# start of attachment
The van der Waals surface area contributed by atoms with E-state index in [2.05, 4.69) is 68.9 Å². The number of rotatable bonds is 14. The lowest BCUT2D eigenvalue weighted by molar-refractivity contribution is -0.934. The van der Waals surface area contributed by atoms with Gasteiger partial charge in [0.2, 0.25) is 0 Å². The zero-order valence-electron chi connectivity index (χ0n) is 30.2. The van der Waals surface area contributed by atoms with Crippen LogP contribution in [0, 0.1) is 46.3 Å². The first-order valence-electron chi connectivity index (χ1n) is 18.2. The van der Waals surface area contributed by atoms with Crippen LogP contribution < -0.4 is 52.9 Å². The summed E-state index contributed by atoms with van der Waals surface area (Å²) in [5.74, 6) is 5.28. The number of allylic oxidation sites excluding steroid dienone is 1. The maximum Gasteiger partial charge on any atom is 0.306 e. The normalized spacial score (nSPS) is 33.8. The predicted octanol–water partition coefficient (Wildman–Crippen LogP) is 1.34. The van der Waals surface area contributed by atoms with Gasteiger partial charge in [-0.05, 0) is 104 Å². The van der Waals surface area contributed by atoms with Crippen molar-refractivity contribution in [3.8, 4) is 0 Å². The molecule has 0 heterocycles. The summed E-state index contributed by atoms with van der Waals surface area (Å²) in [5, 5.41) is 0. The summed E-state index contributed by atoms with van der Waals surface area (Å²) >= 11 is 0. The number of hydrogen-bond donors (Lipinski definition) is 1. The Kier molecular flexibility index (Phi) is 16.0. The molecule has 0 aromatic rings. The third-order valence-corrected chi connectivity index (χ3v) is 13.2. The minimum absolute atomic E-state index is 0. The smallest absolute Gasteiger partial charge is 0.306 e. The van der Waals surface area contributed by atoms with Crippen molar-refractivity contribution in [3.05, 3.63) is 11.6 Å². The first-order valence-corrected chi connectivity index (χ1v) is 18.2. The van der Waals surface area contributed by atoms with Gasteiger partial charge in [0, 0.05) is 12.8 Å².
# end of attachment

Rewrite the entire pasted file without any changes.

The van der Waals surface area contributed by atoms with E-state index in [2.05, 4.69) is 68.9 Å². The number of rotatable bonds is 14. The lowest BCUT2D eigenvalue weighted by molar-refractivity contribution is -0.934. The van der Waals surface area contributed by atoms with Gasteiger partial charge in [0.2, 0.25) is 0 Å². The zero-order valence-electron chi connectivity index (χ0n) is 30.2. The van der Waals surface area contributed by atoms with Crippen LogP contribution in [0, 0.1) is 46.3 Å². The first-order valence-electron chi connectivity index (χ1n) is 18.2. The van der Waals surface area contributed by atoms with Crippen LogP contribution < -0.4 is 52.9 Å². The summed E-state index contributed by atoms with van der Waals surface area (Å²) in [5.74, 6) is 5.28. The number of allylic oxidation sites excluding steroid dienone is 1. The maximum Gasteiger partial charge on any atom is 0.306 e. The normalized spacial score (nSPS) is 33.8. The predicted octanol–water partition coefficient (Wildman–Crippen LogP) is 1.34. The van der Waals surface area contributed by atoms with Gasteiger partial charge in [-0.05, 0) is 104 Å². The van der Waals surface area contributed by atoms with Crippen molar-refractivity contribution in [3.8, 4) is 0 Å². The molecule has 0 heterocycles. The summed E-state index contributed by atoms with van der Waals surface area (Å²) in [5, 5.41) is 0. The summed E-state index contributed by atoms with van der Waals surface area (Å²) >= 11 is 0. The number of hydrogen-bond donors (Lipinski definition) is 1. The Kier molecular flexibility index (Phi) is 16.0. The molecule has 0 aromatic rings. The third-order valence-corrected chi connectivity index (χ3v) is 13.2. The minimum absolute atomic E-state index is 0. The smallest absolute Gasteiger partial charge is 0.306 e. The van der Waals surface area contributed by atoms with Crippen molar-refractivity contribution in [3.05, 3.63) is 11.6 Å². The first-order valence-corrected chi connectivity index (χ1v) is 18.2. The van der Waals surface area contributed by atoms with Gasteiger partial charge in [0, 0.05) is 12.8 Å².